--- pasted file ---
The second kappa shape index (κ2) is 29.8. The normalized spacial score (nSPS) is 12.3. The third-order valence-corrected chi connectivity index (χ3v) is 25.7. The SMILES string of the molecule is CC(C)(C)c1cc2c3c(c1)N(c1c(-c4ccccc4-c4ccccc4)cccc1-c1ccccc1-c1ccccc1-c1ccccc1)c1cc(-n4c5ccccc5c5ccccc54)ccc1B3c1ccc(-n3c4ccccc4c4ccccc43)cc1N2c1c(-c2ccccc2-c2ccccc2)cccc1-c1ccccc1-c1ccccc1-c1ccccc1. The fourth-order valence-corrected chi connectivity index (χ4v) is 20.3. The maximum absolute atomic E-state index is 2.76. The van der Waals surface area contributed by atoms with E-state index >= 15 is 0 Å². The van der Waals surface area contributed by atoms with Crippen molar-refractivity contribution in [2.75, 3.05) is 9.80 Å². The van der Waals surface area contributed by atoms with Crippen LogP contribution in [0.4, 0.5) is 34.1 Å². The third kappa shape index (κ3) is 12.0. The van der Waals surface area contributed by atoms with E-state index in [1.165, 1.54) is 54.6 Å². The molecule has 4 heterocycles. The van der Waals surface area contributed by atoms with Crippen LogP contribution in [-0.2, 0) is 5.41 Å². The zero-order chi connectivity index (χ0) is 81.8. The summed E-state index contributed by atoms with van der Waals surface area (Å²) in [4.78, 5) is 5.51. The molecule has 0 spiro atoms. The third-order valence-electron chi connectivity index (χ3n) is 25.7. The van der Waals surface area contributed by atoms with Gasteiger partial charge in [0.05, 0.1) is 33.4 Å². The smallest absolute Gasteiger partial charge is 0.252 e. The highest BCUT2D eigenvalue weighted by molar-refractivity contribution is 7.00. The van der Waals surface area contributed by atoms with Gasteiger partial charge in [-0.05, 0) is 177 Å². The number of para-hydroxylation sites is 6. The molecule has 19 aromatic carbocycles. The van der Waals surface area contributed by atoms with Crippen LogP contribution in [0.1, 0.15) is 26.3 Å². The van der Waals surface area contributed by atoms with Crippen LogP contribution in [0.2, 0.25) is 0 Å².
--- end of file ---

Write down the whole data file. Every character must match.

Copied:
The second kappa shape index (κ2) is 29.8. The normalized spacial score (nSPS) is 12.3. The third-order valence-corrected chi connectivity index (χ3v) is 25.7. The SMILES string of the molecule is CC(C)(C)c1cc2c3c(c1)N(c1c(-c4ccccc4-c4ccccc4)cccc1-c1ccccc1-c1ccccc1-c1ccccc1)c1cc(-n4c5ccccc5c5ccccc54)ccc1B3c1ccc(-n3c4ccccc4c4ccccc43)cc1N2c1c(-c2ccccc2-c2ccccc2)cccc1-c1ccccc1-c1ccccc1-c1ccccc1. The fourth-order valence-corrected chi connectivity index (χ4v) is 20.3. The maximum absolute atomic E-state index is 2.76. The van der Waals surface area contributed by atoms with E-state index >= 15 is 0 Å². The van der Waals surface area contributed by atoms with Crippen molar-refractivity contribution in [2.75, 3.05) is 9.80 Å². The van der Waals surface area contributed by atoms with Crippen LogP contribution in [0.4, 0.5) is 34.1 Å². The third kappa shape index (κ3) is 12.0. The van der Waals surface area contributed by atoms with E-state index in [1.165, 1.54) is 54.6 Å². The molecule has 4 heterocycles. The van der Waals surface area contributed by atoms with Crippen LogP contribution in [-0.2, 0) is 5.41 Å². The zero-order chi connectivity index (χ0) is 81.8. The summed E-state index contributed by atoms with van der Waals surface area (Å²) in [4.78, 5) is 5.51. The molecule has 0 spiro atoms. The third-order valence-electron chi connectivity index (χ3n) is 25.7. The van der Waals surface area contributed by atoms with Gasteiger partial charge in [0.05, 0.1) is 33.4 Å². The smallest absolute Gasteiger partial charge is 0.252 e. The highest BCUT2D eigenvalue weighted by molar-refractivity contribution is 7.00. The van der Waals surface area contributed by atoms with Gasteiger partial charge in [-0.05, 0) is 177 Å². The number of para-hydroxylation sites is 6. The molecule has 19 aromatic carbocycles. The van der Waals surface area contributed by atoms with Crippen LogP contribution in [0.1, 0.15) is 26.3 Å². The van der Waals surface area contributed by atoms with Crippen LogP contribution in [0.2, 0.25) is 0 Å².